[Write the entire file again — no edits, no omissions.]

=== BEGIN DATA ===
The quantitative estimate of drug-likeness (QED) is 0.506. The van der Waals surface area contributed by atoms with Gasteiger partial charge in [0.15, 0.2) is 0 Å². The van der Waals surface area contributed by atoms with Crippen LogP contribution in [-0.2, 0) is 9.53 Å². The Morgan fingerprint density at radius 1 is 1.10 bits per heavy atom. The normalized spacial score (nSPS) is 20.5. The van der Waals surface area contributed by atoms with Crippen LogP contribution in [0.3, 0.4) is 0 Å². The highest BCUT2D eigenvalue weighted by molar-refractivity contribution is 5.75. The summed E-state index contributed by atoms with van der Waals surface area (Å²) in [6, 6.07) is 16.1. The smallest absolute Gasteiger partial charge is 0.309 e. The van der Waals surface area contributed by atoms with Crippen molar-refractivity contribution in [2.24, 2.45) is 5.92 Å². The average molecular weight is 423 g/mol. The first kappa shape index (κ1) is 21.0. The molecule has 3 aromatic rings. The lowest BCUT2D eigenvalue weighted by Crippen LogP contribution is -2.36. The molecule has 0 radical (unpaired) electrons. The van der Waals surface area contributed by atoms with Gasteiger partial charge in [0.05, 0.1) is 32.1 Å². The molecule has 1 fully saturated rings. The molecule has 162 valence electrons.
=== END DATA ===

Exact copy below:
The quantitative estimate of drug-likeness (QED) is 0.506. The van der Waals surface area contributed by atoms with Gasteiger partial charge in [0.15, 0.2) is 0 Å². The van der Waals surface area contributed by atoms with Crippen LogP contribution in [-0.2, 0) is 9.53 Å². The Morgan fingerprint density at radius 1 is 1.10 bits per heavy atom. The normalized spacial score (nSPS) is 20.5. The van der Waals surface area contributed by atoms with Crippen LogP contribution in [0.3, 0.4) is 0 Å². The highest BCUT2D eigenvalue weighted by molar-refractivity contribution is 5.75. The summed E-state index contributed by atoms with van der Waals surface area (Å²) in [6, 6.07) is 16.1. The smallest absolute Gasteiger partial charge is 0.309 e. The van der Waals surface area contributed by atoms with Crippen molar-refractivity contribution in [2.24, 2.45) is 5.92 Å². The average molecular weight is 423 g/mol. The first kappa shape index (κ1) is 21.0. The molecule has 3 aromatic rings. The lowest BCUT2D eigenvalue weighted by Crippen LogP contribution is -2.36. The molecule has 0 radical (unpaired) electrons. The van der Waals surface area contributed by atoms with Gasteiger partial charge in [0.05, 0.1) is 32.1 Å². The molecule has 1 fully saturated rings. The molecule has 162 valence electrons.